[18:44] You don't have to do it in a macro. It was night and day. You don't use so many macros. Rich talks about this all the time that macros are for humans. What you see a lot of in Common Lisp is people using macros as the logic of their program. There's no way to do it without a macro.

[19:13] There's a lot of other stuff in Clojure like getting rid of a lot of the excess parentheses. That's something that I have to explain to people a lot. If you look at Common Lisp from when you were in college, you had to take a class on it. There's all these parentheses that even I forget all the time are there, like when you have a let.

[19:34] You say let and then you open parenthesis and then you have to do pairs. You have to do another open parenthesis x is 10, close parenthesis. Open parenthesis y is 20, close parenthesis. Then close that whole grouping, all the bindings...

[19:51] You have all these pairs. Same with a can't. A can't it's a predicate and body pair. You got all these things that in Clojure we don't have to do. It just seems like a tiding up. You can see why they have them in Common Lisp. It makes them much easier.

[20:14] It makes your interpreter and compiler simpler, you would say, because you're not completing the pairing with the...if you have to write an interpreter for a can't in Clojure, you have to build up the pairs yourself.

**Craig**: [20:33] Right, and they are pairs if you think about it. Those things really are pairs so that if all you have is...correct me if I'm wrong, Common Lisp actually does have a vector literal syntax. Certainly, I don't think anybody would argue that Clojure has more literal data types.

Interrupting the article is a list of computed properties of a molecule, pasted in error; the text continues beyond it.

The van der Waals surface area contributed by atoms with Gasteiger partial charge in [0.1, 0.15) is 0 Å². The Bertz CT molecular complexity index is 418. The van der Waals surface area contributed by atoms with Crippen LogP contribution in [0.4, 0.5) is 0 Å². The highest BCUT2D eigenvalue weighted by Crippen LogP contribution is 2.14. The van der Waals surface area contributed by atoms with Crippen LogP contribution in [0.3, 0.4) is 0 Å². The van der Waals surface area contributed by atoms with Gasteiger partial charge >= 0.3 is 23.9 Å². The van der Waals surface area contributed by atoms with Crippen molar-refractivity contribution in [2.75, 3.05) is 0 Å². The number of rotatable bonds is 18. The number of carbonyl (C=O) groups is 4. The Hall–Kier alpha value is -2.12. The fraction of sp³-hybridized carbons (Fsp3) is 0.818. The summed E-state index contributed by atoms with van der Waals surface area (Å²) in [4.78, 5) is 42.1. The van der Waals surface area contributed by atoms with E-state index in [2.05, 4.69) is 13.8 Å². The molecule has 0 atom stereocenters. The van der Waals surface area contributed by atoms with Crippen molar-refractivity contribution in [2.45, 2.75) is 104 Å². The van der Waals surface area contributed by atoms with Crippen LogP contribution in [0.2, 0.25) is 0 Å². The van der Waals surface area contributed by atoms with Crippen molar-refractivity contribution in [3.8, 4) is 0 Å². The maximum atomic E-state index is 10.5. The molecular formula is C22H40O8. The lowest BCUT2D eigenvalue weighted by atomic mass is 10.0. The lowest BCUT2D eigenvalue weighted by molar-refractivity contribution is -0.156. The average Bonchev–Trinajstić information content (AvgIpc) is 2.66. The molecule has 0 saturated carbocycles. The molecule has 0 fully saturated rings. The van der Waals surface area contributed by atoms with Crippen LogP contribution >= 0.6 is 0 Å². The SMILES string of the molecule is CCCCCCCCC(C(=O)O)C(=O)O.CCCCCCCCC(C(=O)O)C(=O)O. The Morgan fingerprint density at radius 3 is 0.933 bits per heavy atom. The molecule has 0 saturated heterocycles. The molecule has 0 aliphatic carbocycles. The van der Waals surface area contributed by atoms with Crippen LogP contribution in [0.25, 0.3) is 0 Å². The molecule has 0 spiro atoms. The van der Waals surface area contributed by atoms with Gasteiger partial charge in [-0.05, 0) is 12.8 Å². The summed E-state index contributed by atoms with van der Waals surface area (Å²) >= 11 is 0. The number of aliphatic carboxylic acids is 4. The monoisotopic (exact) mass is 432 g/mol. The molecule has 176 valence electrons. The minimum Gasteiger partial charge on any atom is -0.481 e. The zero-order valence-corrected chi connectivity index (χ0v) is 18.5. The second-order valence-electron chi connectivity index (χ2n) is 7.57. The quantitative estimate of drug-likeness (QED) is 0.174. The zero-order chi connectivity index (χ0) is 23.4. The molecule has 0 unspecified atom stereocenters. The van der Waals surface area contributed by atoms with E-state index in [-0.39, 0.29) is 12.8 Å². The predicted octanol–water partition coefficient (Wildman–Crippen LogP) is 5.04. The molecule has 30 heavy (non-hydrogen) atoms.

[20:49] If you started with, I'm going to build my language out of lists or constants, then the actual straight up mapping to what you're doing is, it's a list of pairs. That syntax does make sense from the perspective of the semantics at a language.

**Eric**: [21:07] It's a closer mapping of the semantics to the syntax which makes them much easier to interpret. You're saving people's pinkies.

**Craig**: [21:17] [laughs] It's funny. I actually just ordered...let me completely derail. Let's talk about me here. I guess what I'm trying to say here...I just ordered a...not just. I've had it sitting next to my desk for a while now. I've got an ErgoDox keyboard, which is one these funky ergonomic keyboards.

[21:35] One of the cool things about it is that you have the ability to add additional layers because there's more than the usual number of the modifier keys. I might play around with putting open print on the home row with one of the...that would move way down to maybe right thumb and left index finger or something like that.

**Eric**: [21:54] That's a great idea. I would make some other character like comma or something. I'll put that as a SHIFT. You could not even have a SHIFT, a modifier key for it. That would be great.

**Craig**: [22:06] Some other time when we actually are talking about me and not you, I'll take to you about my crazy keyboard setup that I've done or I've actually got a machine at home. I don't have it here in my laptop. I've got a machine at home where the home row keys ASDF on the one hand and JKL; on the other, actually, do function as modifier keys SHIFT, CONTROL, ALT.

**Eric**: [22:31] That's sound funky.

**Craig**: [22:32] It's kind of funky. It totally works. I've been using it every day for years. Anyway, we really are talking about you. I really genuinely I'm fascinated to hear more about's easy to get me up to go off and talk about my crazy schemes. Please, I've said this too many times already. Obviously, I'm doing a terrible job being a host but please, continue.

[22:51] We were talking about, by the time that you wrote the Clojure, you said couple of things you liked were literal data types that the way that they enable functional programming. Of course, there's a bunch of syntax things that you and, frankly, I prefer. Maybe, take it from there.